What to call it? Personally, I don’t care for calling virtualized data centers “Private Cloud”. I prefer “Data Center Optimization”. And when you go beyond simply virtualizing SQL Server instances into automation, provisioning templates, self-servicing, billing, etc. you’ve definitely implemented a more optimized, streamlined data center.
This is what is being called a “Private Cloud”. But that is a fluffy term that does not say anything about the optimization of the data center or of the database.
Anyway, I continued this conversation through a series of responses to the online editor at Search SQL Server here.
I am currently working on 2 projects, one is a proof of concept and the other is an on-going, 2-year project by one of our largest Microsoft customers here on the East Coast. In both cases, these customers are implementing what Microsoft and the IT industry is referring to these days as “private cloud”. I’m not sure that I feel that term is 100% a good fit:
First, when people hear “Cloud” today, they immediately think of public Internet-based Cloud Computing. Private Cloud is based on local on-premises infrastructure for the most part. It is a reconfiguring of your data center practices and infrastructure to create an agile, cost-effective factory that can quickly provision and expand or collapse capacity (elastic) based on end-user (customer) demand. Some of the features that would constitute a “private cloud” will be listed below. Self-service, metered billing and virtualized workloads are key to private cloud, too.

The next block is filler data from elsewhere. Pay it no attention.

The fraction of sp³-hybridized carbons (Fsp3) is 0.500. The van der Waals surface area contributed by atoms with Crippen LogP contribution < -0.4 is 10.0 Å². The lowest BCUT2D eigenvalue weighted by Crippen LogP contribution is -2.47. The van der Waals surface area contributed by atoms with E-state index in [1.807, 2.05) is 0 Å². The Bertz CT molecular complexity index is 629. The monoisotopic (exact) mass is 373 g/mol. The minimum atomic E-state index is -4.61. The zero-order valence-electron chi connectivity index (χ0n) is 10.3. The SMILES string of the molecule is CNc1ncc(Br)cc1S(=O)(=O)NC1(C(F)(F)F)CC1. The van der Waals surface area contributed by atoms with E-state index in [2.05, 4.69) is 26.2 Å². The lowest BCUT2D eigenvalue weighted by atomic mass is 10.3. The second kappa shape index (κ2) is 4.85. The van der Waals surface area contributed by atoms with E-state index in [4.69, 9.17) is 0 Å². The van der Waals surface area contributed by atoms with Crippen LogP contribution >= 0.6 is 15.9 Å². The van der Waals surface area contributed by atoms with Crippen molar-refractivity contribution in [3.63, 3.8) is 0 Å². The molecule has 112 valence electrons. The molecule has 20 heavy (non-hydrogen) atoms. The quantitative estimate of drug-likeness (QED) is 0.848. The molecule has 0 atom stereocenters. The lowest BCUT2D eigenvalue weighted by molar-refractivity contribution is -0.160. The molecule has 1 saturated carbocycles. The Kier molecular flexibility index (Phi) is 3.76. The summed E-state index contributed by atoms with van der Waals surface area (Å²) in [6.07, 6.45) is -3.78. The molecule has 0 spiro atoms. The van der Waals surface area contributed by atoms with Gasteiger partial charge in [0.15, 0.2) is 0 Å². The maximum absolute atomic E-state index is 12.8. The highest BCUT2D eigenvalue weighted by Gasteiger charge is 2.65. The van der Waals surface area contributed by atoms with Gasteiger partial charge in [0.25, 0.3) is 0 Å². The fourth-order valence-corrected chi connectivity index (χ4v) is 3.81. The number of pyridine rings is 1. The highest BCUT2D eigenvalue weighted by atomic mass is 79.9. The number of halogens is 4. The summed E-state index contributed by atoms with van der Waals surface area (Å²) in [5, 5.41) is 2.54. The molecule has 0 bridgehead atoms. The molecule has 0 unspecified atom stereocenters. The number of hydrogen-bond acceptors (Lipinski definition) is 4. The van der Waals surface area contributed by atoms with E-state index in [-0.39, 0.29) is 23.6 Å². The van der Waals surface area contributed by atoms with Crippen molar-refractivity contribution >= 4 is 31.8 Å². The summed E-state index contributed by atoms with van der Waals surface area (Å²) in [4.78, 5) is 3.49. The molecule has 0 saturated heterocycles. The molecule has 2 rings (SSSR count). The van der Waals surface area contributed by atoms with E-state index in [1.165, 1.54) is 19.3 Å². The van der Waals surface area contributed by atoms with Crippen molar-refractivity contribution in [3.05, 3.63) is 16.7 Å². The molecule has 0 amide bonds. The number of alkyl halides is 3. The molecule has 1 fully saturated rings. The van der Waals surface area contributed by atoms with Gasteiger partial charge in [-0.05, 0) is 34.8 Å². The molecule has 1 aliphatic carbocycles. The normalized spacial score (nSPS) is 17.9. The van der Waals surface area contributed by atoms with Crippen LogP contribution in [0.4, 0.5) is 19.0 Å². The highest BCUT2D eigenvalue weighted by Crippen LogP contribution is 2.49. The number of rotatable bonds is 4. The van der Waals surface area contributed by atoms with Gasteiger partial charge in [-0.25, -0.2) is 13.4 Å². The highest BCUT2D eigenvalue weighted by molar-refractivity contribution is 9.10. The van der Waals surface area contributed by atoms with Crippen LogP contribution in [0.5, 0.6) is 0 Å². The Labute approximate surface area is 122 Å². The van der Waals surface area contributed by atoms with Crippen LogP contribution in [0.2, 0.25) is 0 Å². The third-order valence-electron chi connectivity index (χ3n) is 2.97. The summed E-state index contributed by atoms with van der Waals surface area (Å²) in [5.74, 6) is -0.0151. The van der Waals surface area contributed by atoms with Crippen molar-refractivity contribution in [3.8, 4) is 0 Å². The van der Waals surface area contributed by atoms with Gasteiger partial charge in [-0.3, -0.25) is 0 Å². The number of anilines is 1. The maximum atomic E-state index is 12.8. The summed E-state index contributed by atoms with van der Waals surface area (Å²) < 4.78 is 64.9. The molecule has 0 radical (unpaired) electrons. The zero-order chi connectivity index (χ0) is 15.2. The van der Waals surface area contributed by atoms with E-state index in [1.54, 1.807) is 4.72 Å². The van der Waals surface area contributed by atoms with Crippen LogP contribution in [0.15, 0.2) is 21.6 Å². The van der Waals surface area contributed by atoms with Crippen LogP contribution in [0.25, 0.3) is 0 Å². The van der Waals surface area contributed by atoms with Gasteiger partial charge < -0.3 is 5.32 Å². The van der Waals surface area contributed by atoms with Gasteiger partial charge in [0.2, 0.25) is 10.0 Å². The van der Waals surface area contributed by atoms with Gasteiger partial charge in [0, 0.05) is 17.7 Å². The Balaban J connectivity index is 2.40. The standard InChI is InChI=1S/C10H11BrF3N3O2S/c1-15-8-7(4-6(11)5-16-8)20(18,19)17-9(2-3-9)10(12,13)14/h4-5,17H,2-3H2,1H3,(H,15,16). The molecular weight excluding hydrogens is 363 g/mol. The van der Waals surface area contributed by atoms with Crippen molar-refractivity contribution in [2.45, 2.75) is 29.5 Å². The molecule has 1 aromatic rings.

Second, it says very little about what it actually does. “Cloud” is an overloaded and ill-defined term in general right now. That being said, I don’t think I have a better term for it yet, so I’m just throwing stones! Typically when talking to IT shops about comprehensive data center efficiencies such as “Private Cloud”, we will discuss “Optimized Infrastructure”. But I think that terminology also falls short of what is being proposed in Private Clouds.
That being said, let me take a few minutes of your time to quickly lay-out what “private cloud” means in the context of this blog, SQL Server databases, and then link you to further reading to provide deep-dive detail into each area:
- Deploy applications and databases as virtual machines
- Utilize commodity hardware and load-balance VMs
- Provide self-service portals to allow end-users (customers) to request new, expanded or smaller databases
- Constantly monitor server & DB usage and sizes and dynamically (automatically) resize and migrate databases to least-used servers
- No idle stand-by-only servers
- Implement workflow to approve user requests and kick-off provisioning scripts
- Automatically provision users & databases from scripting (PowerShell)
This is the Microsoft Self-Service Portal home page, here is the Microsoft Virtual Machine Manager, the SCOM monitoring tools to enable a fully Microsoft-enabled private cloud. Notice this is not a lot of SQL Server database-centric material there. Private Cloud is an infrastructure to enable flexibility and elasticity to your environment.